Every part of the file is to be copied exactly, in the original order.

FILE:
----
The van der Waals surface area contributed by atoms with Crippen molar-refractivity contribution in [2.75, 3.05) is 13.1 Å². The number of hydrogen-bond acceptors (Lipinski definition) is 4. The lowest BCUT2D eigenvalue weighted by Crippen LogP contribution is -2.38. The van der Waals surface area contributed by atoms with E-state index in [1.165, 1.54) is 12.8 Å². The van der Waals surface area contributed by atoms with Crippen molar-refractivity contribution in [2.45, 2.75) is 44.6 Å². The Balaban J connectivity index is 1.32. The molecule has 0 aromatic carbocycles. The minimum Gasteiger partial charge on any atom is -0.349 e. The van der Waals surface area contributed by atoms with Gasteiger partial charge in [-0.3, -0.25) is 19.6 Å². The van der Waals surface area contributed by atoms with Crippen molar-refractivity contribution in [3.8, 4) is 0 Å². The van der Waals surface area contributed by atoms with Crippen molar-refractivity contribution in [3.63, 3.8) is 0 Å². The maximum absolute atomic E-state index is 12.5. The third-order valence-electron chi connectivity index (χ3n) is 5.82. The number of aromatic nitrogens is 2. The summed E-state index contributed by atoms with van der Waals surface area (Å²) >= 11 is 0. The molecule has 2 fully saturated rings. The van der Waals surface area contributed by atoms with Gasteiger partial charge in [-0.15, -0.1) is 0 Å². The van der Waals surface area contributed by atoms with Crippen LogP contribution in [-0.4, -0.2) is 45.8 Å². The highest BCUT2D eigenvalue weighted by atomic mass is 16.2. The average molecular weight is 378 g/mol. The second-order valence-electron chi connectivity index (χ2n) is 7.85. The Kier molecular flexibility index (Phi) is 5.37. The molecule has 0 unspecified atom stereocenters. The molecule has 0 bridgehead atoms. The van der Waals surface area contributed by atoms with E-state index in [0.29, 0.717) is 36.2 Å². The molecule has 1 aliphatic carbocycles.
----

The van der Waals surface area contributed by atoms with Crippen molar-refractivity contribution in [2.75, 3.05) is 13.1 Å². The number of hydrogen-bond acceptors (Lipinski definition) is 4. The lowest BCUT2D eigenvalue weighted by Crippen LogP contribution is -2.38. The van der Waals surface area contributed by atoms with E-state index in [1.165, 1.54) is 12.8 Å². The van der Waals surface area contributed by atoms with Crippen molar-refractivity contribution in [2.45, 2.75) is 44.6 Å². The Balaban J connectivity index is 1.32. The molecule has 0 aromatic carbocycles. The minimum Gasteiger partial charge on any atom is -0.349 e. The van der Waals surface area contributed by atoms with Gasteiger partial charge in [-0.3, -0.25) is 19.6 Å². The van der Waals surface area contributed by atoms with Crippen molar-refractivity contribution in [3.8, 4) is 0 Å². The van der Waals surface area contributed by atoms with Crippen molar-refractivity contribution in [3.63, 3.8) is 0 Å². The maximum absolute atomic E-state index is 12.5. The third-order valence-electron chi connectivity index (χ3n) is 5.82. The number of aromatic nitrogens is 2. The summed E-state index contributed by atoms with van der Waals surface area (Å²) >= 11 is 0. The molecule has 2 fully saturated rings. The van der Waals surface area contributed by atoms with Gasteiger partial charge in [-0.15, -0.1) is 0 Å². The van der Waals surface area contributed by atoms with Crippen LogP contribution in [-0.4, -0.2) is 45.8 Å². The highest BCUT2D eigenvalue weighted by atomic mass is 16.2. The average molecular weight is 378 g/mol. The second-order valence-electron chi connectivity index (χ2n) is 7.85. The Kier molecular flexibility index (Phi) is 5.37. The molecule has 0 unspecified atom stereocenters. The molecule has 0 bridgehead atoms. The van der Waals surface area contributed by atoms with E-state index in [0.29, 0.717) is 36.2 Å². The molecule has 1 aliphatic carbocycles.